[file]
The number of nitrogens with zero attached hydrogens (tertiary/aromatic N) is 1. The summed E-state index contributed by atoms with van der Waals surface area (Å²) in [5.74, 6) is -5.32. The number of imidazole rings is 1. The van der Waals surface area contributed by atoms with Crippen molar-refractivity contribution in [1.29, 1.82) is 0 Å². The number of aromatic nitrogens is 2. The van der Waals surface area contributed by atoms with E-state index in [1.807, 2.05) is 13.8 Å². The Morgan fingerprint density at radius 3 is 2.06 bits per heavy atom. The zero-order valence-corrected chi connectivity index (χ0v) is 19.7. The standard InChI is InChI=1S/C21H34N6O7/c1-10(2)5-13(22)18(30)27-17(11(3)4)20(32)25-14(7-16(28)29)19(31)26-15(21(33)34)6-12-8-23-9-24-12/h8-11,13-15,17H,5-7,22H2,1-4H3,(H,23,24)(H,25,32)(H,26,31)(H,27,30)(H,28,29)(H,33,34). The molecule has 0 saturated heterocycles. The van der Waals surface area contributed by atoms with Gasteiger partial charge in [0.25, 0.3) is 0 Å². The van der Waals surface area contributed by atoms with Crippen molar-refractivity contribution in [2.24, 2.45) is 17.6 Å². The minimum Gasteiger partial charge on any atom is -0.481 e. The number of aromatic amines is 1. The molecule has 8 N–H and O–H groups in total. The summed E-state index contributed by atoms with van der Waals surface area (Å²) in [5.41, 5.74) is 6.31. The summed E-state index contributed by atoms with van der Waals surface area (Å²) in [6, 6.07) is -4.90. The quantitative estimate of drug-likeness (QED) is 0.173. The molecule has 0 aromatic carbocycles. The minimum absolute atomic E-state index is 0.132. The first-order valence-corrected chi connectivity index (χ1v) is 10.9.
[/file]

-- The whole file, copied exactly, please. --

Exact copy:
The number of nitrogens with zero attached hydrogens (tertiary/aromatic N) is 1. The summed E-state index contributed by atoms with van der Waals surface area (Å²) in [5.74, 6) is -5.32. The number of imidazole rings is 1. The van der Waals surface area contributed by atoms with Crippen molar-refractivity contribution in [1.29, 1.82) is 0 Å². The number of aromatic nitrogens is 2. The van der Waals surface area contributed by atoms with E-state index in [1.807, 2.05) is 13.8 Å². The Morgan fingerprint density at radius 3 is 2.06 bits per heavy atom. The zero-order valence-corrected chi connectivity index (χ0v) is 19.7. The standard InChI is InChI=1S/C21H34N6O7/c1-10(2)5-13(22)18(30)27-17(11(3)4)20(32)25-14(7-16(28)29)19(31)26-15(21(33)34)6-12-8-23-9-24-12/h8-11,13-15,17H,5-7,22H2,1-4H3,(H,23,24)(H,25,32)(H,26,31)(H,27,30)(H,28,29)(H,33,34). The molecule has 0 saturated heterocycles. The van der Waals surface area contributed by atoms with Gasteiger partial charge in [0.25, 0.3) is 0 Å². The van der Waals surface area contributed by atoms with Crippen molar-refractivity contribution in [2.24, 2.45) is 17.6 Å². The minimum Gasteiger partial charge on any atom is -0.481 e. The number of aromatic amines is 1. The molecule has 8 N–H and O–H groups in total. The summed E-state index contributed by atoms with van der Waals surface area (Å²) in [5.41, 5.74) is 6.31. The summed E-state index contributed by atoms with van der Waals surface area (Å²) in [6, 6.07) is -4.90. The quantitative estimate of drug-likeness (QED) is 0.173. The molecule has 0 aromatic carbocycles. The minimum absolute atomic E-state index is 0.132. The first-order valence-corrected chi connectivity index (χ1v) is 10.9.